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-   -   Air Vane RIAA Tuning Question (http://www.diyaudio.com/forums/tubes-valves/92936-air-vane-riaa-tuning-question.html)

soulmerchant 27th December 2006 04:16 PM

Air Vane RIAA Tuning Question
 
Hi all,

I searched this topic, and only found a small reference to it so far.

In a previous post I shared the schematic of a very nice grant phono amplifier (ca. 1986) that I recently got for free and refurbished.

The schematic:
http://www.diyaudio.com/forums/attac...postid=1037705

I've made a few small changes to it thanks to some kind advice from this board. :D

It now sounds superb, and with a nice step up transformer like a stevens and billington tx-103 it frankly blows away the stock version of the ear834p.

I like it so much that I have started to build a mono version (just for mono playback). This is where it gets a bit silly though...

Many of old mono records were not mastered to the same standardised RIAA curve. Some were done to completely other curves, and 78's are a completely other story...

Ok, you're thinking that I'm going high-end bonkers, but I want to use air-vanes to tune the RIAA curve in the global feedback circuit.

The question is this:

What kind of air-vanes sound good? I'm currently looking at Hammarlund air variable silver plated ceramic. Kind of pricy, so does it really matter?

And should I just do the 270p and 27p values in the feedback loop, or should I consider the 8.2p (on valve 2b)....

I've been looking at this site http://www.surplussales.com/Variable...s/AirVar2.html
any other good choices?

Perhaps I should be asking at a ham radio forum
;)

Edit : spelling

tvi 27th December 2006 05:32 PM

Rommy the cat uses these AVC150/BC14400 .

Or get real tweaky and remove the final dielectric with Vacuum variable caps , not cheap though.

Hope this helps

Regards
James

soulmerchant 27th December 2006 09:30 PM

Thanks James,

I don't know if I can trust someone called "romy the cat" :D , but the site you listed looks great.

I also received some other fine advice - the 1000p and the 270p values should be tuned - and some resistors as well.

I'm also not shure what sort of ranges I should be looking at. If necessary I will just experiment with different values until I find a good working range.

Ian

edit: my spelling is poor after speaking german for so long now...

jackinnj 27th December 2006 10:33 PM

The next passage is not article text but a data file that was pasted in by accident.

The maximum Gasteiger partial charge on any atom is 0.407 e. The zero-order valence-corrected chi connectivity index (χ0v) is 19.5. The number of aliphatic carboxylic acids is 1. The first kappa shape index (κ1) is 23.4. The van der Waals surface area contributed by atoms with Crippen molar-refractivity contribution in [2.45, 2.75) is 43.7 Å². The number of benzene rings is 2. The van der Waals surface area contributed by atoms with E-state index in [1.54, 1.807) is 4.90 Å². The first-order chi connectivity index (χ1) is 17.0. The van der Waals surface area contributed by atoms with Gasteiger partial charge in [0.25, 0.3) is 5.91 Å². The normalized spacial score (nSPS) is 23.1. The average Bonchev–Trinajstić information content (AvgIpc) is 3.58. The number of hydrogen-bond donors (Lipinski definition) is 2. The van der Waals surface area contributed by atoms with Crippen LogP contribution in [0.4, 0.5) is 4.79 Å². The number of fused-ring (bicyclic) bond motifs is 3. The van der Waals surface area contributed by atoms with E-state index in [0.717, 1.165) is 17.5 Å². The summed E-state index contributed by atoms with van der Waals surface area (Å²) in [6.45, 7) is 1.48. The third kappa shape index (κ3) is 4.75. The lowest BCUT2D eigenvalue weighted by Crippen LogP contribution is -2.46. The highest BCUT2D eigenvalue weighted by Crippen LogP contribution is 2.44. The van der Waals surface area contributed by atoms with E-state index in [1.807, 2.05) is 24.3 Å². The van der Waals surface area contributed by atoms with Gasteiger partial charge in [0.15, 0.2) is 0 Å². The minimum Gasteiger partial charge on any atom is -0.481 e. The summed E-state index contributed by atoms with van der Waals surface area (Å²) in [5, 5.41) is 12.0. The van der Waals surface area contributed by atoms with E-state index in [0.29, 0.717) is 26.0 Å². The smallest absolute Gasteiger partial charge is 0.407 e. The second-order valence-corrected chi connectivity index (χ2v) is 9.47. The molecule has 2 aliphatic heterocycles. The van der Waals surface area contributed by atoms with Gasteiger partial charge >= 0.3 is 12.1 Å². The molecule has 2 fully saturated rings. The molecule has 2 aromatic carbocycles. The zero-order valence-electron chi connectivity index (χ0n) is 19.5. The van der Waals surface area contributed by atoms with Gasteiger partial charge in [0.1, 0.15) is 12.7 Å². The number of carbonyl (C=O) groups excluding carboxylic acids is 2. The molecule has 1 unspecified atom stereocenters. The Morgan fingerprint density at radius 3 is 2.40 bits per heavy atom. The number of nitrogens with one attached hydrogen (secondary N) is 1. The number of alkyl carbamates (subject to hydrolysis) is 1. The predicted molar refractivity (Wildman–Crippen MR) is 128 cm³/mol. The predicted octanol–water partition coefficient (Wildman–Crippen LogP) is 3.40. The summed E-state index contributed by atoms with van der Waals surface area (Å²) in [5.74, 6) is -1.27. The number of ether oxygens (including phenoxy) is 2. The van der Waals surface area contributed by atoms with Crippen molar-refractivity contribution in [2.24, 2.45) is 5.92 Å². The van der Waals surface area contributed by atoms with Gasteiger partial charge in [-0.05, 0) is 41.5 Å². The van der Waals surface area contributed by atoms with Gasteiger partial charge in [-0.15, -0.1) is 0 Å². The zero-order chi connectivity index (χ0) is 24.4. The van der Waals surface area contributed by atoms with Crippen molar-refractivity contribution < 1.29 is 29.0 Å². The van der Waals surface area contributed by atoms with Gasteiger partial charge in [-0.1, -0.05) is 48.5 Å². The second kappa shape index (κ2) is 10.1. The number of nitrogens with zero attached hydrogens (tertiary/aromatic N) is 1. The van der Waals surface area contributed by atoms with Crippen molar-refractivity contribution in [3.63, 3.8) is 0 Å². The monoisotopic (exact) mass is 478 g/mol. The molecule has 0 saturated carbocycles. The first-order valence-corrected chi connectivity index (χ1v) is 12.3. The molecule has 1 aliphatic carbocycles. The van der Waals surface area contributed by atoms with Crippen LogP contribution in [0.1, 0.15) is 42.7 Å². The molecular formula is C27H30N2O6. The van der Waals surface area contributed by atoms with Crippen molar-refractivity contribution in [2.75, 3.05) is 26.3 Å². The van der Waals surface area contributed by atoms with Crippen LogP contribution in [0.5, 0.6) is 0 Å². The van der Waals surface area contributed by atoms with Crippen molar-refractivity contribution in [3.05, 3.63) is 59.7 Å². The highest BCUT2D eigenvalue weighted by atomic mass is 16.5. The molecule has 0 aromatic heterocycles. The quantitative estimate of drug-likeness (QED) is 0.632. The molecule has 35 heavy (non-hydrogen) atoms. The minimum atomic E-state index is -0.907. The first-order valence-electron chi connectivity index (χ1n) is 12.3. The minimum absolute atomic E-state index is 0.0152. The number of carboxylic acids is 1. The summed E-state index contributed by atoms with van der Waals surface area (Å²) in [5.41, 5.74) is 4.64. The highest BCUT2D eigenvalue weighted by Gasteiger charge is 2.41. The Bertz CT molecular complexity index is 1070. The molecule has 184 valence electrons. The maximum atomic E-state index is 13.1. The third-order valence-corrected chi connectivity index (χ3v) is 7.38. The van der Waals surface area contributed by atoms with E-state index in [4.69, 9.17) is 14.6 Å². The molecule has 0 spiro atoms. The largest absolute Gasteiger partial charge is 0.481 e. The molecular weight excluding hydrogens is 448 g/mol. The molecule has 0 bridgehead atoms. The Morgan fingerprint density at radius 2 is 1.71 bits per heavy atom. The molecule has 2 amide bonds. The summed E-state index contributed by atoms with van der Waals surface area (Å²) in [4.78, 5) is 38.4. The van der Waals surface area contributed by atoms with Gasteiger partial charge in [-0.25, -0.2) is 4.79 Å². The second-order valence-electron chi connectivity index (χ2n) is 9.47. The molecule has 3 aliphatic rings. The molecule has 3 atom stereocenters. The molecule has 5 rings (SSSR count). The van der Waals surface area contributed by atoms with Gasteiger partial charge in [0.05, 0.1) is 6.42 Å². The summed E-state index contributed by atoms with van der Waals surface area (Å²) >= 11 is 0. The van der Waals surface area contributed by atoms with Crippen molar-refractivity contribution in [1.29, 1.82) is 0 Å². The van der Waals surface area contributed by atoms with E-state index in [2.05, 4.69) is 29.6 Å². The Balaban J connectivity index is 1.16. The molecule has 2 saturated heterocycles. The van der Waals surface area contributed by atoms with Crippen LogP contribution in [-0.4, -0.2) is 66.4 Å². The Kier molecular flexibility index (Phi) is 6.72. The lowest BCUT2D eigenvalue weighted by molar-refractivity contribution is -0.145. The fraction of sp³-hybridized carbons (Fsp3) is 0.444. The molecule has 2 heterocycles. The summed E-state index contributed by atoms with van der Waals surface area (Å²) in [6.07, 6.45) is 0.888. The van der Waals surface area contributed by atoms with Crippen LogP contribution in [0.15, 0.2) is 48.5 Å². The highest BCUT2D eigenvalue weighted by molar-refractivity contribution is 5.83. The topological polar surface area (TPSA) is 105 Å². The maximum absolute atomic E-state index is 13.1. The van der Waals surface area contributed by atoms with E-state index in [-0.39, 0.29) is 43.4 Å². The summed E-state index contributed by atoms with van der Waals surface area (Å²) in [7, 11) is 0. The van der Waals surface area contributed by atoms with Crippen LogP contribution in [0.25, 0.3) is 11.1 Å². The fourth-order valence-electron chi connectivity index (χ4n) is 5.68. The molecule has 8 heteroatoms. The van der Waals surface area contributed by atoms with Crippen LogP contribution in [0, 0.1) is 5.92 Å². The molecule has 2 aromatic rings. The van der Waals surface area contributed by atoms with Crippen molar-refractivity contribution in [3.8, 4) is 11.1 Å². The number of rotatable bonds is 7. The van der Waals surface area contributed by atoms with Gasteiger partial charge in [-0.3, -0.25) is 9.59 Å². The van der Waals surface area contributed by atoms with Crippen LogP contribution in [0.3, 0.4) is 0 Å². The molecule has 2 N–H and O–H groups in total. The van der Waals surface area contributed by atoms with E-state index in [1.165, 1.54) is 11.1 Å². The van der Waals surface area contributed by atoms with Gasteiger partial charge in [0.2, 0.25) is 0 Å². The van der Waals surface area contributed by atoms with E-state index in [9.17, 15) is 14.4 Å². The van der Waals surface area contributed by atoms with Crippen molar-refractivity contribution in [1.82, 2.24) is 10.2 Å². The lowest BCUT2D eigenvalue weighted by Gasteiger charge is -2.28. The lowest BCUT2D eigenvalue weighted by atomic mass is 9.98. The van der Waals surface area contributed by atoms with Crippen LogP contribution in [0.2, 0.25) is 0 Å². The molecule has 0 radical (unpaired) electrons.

a variable cap with 270pF max -- you can probably get a tuning capacitor from a tube radio at the salvation store for next to nothing including the radio-- these were usually 365pf (we used to call them 365mmF )

jackinnj 27th December 2006 11:23 PM

2 Attachment(s)
Just a couple of tweeks -- a lot depends upon the SPICE model you use for the ECC83's -- but it looks pretty darned good -- shown is deviation from RIAA curve :

soulmerchant 28th December 2006 06:34 AM

Thank you very much jackinnj. That is solid gold. I will definitely try out those values. What simulation software are you using?

I've been using el cheepo chinese 12ax7a's in it. No fancy paper in oil caps either - just cheap polyester - but the sound is there. Really tight bass, fast delicate highs and very musical. My friends ear834 sounds somewhat muddy in comparison. The small value caps are polystyrene - hard to source these days...

EC8010 28th December 2006 08:44 AM

Quote:

Originally posted by soulmerchant
The small value caps are polystyrene - hard to source these days...
Try LCR Components in Wales. Farnell distribute them.

jackinnj 28th December 2006 12:13 PM

Quote:

Originally posted by soulmerchant
Thank you very much jackinnj. That is solid gold. I will definitely try out those values. What simulation software are you using?

I've been using el cheepo chinese 12ax7a's in it. No fancy paper in oil caps either - just cheap polyester - but the sound is there. Really tight bass, fast delicate highs and very musical. My friends ear834 sounds somewhat muddy in comparison. The small value caps are polystyrene - hard to source these days...

you can use silver mica for the small value caps -- not too difficult to find

i just use a regular simulation program Multisim -- to make the reverse RIAA network you can use a LaPlace transform -- Walt Jung describes it in his book "Op Amp Applications Handbook" -- or you can use a transfer function block if your sim program has one.

SY 28th December 2006 01:06 PM

One caution: air vane caps tend to be very microphonic. As appealing as air-as-dielectric might be, you might do better with a Teflon trimmer.

soulmerchant 28th December 2006 01:45 PM

Quote:

Originally posted by SY
One caution: air vane caps tend to be very microphonic.
Yes, but I think it is worth a try. I will try to stay away from anything long shafted - i hope that will reduce rf signal sensitivity.

I want to be able to adjust on the fly - and probably often, so a telflon trimmer may not hold up over time as well. And the air vanes are supposed to sound really good....

I'm thinking of just doing the 270pF (range up to about 400pf) and also trying different values of the 12M and 270K resistors for starters. I'll try to keep you updated...


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